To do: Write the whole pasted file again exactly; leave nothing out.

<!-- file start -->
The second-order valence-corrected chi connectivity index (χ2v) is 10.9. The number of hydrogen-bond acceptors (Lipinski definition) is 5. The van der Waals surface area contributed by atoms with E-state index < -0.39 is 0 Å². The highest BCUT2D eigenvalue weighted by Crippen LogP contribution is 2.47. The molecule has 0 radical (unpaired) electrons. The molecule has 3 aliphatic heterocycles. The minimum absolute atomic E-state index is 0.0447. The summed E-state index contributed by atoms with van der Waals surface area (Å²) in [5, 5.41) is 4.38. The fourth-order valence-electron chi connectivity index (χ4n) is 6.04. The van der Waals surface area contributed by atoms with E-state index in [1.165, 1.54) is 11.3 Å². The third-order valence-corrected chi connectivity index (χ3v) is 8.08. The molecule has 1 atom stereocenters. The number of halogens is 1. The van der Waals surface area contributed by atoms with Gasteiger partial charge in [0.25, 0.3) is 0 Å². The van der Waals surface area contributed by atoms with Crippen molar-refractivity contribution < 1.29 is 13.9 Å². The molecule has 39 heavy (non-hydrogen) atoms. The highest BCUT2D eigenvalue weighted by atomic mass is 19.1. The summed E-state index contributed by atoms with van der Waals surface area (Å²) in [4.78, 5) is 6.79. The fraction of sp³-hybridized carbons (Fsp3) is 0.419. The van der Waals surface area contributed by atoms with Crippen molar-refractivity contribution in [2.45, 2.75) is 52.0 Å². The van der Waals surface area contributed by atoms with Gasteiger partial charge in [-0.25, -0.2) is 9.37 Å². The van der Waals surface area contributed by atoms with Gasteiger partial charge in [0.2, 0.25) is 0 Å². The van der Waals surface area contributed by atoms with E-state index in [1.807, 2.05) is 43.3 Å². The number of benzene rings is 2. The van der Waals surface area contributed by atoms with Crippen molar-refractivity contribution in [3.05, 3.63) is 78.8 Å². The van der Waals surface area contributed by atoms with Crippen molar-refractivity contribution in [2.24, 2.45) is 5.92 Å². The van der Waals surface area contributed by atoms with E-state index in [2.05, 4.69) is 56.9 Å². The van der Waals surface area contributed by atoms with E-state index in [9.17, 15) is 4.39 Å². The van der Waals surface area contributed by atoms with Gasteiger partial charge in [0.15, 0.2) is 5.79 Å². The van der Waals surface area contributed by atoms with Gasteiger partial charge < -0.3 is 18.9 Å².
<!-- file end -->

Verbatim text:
The second-order valence-corrected chi connectivity index (χ2v) is 10.9. The number of hydrogen-bond acceptors (Lipinski definition) is 5. The van der Waals surface area contributed by atoms with E-state index < -0.39 is 0 Å². The highest BCUT2D eigenvalue weighted by Crippen LogP contribution is 2.47. The molecule has 0 radical (unpaired) electrons. The molecule has 3 aliphatic heterocycles. The minimum absolute atomic E-state index is 0.0447. The summed E-state index contributed by atoms with van der Waals surface area (Å²) in [5, 5.41) is 4.38. The fourth-order valence-electron chi connectivity index (χ4n) is 6.04. The van der Waals surface area contributed by atoms with E-state index in [1.165, 1.54) is 11.3 Å². The third-order valence-corrected chi connectivity index (χ3v) is 8.08. The molecule has 1 atom stereocenters. The number of halogens is 1. The van der Waals surface area contributed by atoms with Gasteiger partial charge in [0.25, 0.3) is 0 Å². The van der Waals surface area contributed by atoms with Crippen molar-refractivity contribution < 1.29 is 13.9 Å². The molecule has 39 heavy (non-hydrogen) atoms. The highest BCUT2D eigenvalue weighted by atomic mass is 19.1. The summed E-state index contributed by atoms with van der Waals surface area (Å²) in [4.78, 5) is 6.79. The fraction of sp³-hybridized carbons (Fsp3) is 0.419. The van der Waals surface area contributed by atoms with Crippen molar-refractivity contribution in [2.45, 2.75) is 52.0 Å². The van der Waals surface area contributed by atoms with Gasteiger partial charge in [-0.25, -0.2) is 9.37 Å². The van der Waals surface area contributed by atoms with Gasteiger partial charge in [0.2, 0.25) is 0 Å². The van der Waals surface area contributed by atoms with E-state index in [1.807, 2.05) is 43.3 Å². The number of benzene rings is 2. The van der Waals surface area contributed by atoms with Crippen molar-refractivity contribution in [3.05, 3.63) is 78.8 Å². The van der Waals surface area contributed by atoms with Crippen molar-refractivity contribution in [2.24, 2.45) is 5.92 Å². The van der Waals surface area contributed by atoms with E-state index in [2.05, 4.69) is 56.9 Å². The van der Waals surface area contributed by atoms with E-state index in [9.17, 15) is 4.39 Å². The van der Waals surface area contributed by atoms with Gasteiger partial charge in [0.15, 0.2) is 5.79 Å². The van der Waals surface area contributed by atoms with Gasteiger partial charge < -0.3 is 18.9 Å².